Fun at work makes it easier for employees to function on the job
July 17, 2008
GAINESVILLE, Fla. — Having fun in the workplace is no joke when it comes to boosting employee productivity, a new University of Florida study finds.
Workers who have a good time while they’re on the clock accomplished more, showed a higher level of creativity and extended more help to co-workers, said Erin Fluegge Woolf, who did the research for her doctoral dissertation in management at UF.
“With people spending more and more of their lives at work, they feel they might as well make it enjoyable, and our study finds surprising payoffs when they do,” said Fluegge Woolf, who is now a management professor at Southeast Missouri State University. “Not only did employees report being in better moods and more engaged in their work, they also performed better on the job.”
Fluegge Woolf defines fun at work as “any social, interpersonal or job-related activity of either a humorous or playful nature that a person finds enjoyable and interesting. It can be anything from an office party to playing jokes on people you work with,” she said.
“Despite the popularity of the concept of fun at work, which emerged with the dot-com boom of the ‘90s when businesses become more associated with play, there has been little research addressing its effects on individual job performance,” she said.
Fluegge Woolf surveyed 245 UF students enrolled in an undergraduate management course who also worked at least 20 hours a week about their perceptions of their workplace as fun. The study participants were asked to rate how frequently they were able to socialize with co-workers, have celebrations at work and be permitted various personal freedoms at work, such as having a relaxed dress code.
How well they actually performed on the job was measured by their employers, who completed surveys of their own, she said.
The study found the strongest relationships between having fun at work and organizational citizenship behaviors such as helping co-workers, being loyal to the company and showing pride in the organization.
“People feel like part of the gang when they’re sharing some of their pranks and jokes, and it builds their emotional attachment to those they work with,” Fluegge Woolf said. “It would make sense that you’re more likely to help your co-workers when you know them better.”
The study also found that having fun at work increases employees’ job engagement, which encourages them to be more creative, Fluegge Woolf said. “When you’re really attuned to what you’re doing, it closely resembles this idea of flow and the result is a greater level of creativity,” she said.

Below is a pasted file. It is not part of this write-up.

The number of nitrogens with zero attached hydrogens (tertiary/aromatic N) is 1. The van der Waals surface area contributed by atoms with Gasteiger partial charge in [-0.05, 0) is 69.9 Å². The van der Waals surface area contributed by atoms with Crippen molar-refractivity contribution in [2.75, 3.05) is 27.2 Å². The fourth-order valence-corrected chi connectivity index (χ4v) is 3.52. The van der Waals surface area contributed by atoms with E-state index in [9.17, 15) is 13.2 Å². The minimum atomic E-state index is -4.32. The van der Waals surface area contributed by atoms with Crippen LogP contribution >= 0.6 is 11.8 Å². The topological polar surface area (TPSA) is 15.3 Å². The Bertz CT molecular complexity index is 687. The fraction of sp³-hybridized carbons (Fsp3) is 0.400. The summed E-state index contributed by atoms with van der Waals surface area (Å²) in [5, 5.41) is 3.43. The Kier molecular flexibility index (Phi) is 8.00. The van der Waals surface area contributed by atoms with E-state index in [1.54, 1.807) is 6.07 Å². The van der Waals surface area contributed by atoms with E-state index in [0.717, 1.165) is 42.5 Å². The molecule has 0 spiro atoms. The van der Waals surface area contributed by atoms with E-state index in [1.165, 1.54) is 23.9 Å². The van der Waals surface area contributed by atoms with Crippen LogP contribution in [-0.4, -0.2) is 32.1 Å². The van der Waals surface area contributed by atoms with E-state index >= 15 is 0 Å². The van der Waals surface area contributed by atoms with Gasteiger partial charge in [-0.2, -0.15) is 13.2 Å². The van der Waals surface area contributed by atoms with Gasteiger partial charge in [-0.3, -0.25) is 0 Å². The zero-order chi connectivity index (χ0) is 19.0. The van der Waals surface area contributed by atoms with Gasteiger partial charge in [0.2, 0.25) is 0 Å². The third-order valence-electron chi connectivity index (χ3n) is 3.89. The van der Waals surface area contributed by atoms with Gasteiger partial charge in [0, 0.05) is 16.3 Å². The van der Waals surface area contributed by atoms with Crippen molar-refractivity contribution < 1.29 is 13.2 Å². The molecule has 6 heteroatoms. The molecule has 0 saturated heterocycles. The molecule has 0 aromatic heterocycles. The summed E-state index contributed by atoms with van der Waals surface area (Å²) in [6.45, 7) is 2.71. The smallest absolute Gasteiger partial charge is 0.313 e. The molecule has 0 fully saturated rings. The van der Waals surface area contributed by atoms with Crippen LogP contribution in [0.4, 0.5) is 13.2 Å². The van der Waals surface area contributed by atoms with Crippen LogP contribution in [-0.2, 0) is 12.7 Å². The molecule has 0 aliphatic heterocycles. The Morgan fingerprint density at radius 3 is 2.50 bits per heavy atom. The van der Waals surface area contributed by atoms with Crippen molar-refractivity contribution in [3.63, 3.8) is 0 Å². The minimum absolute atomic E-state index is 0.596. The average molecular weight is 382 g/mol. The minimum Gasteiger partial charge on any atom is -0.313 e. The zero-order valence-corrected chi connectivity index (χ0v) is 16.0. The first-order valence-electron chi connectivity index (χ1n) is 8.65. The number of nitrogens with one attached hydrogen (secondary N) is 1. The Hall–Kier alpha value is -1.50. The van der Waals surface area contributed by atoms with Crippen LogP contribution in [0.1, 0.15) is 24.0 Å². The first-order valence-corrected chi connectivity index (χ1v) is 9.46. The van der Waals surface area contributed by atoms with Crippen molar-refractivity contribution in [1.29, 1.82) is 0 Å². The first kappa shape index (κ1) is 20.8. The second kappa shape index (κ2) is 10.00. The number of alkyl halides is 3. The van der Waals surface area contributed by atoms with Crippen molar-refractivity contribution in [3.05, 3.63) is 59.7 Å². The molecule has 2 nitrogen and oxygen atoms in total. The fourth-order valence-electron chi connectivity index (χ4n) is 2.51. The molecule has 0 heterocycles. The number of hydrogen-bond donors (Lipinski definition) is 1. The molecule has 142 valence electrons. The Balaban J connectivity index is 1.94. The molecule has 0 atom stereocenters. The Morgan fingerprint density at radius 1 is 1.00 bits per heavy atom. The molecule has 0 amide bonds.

Fluegge Woolf said she got the idea for the research from her own experience on the job as something of a practical joker. She participated in a variety of pranks, including hiding her co-workers’ belongings, passing around a dog toy that resembled a piece of meat and fabricating a story for the rest of the staff about a wedding taking place outside their office. Occasionally, she was the target, such as the time she left work to find her car covered in plastic wrap.
Despite the collegial advantages of a fun-loving environment, it may not always be appropriate, depending on the nature of the work and the culture of the organization, Fluegge Woolf said. For instance, restaurant customers may delight in seeing the wait staff having a good time, but be turned off at finding employees in a funeral home yuck it up or doctors banter with nurses in a hospital or nursing home, she said.
At the same time, aiming to have fun in the workplace can be taken to such an extreme that it defeats its purpose, she said.
“There is a darker side to this positivity in an organization, which manifests itself in the idea of forced fun, be it an office party or any other mandatory social event,” she said. “Managers need to be sensitive about what activity tends to work best with a particular set of personalities, whether it is a casual event or something more formal like a recognition party.”
John W. Newstrom, a University of Minnesota Duluth emeritus management professor and co-author of “Leading with a Laugh” and the forthcoming book “The Fun Minute Manager,” said the study provides significant evidence that further legitimizes the role of fun at work.
“Fluegge Woolf’s results are highly consistent with our previous research conducted for the Society for Human Resource Management, but her survey also documents the results that employers value most – creativity, productivity, teamwork and loyalty,” he said.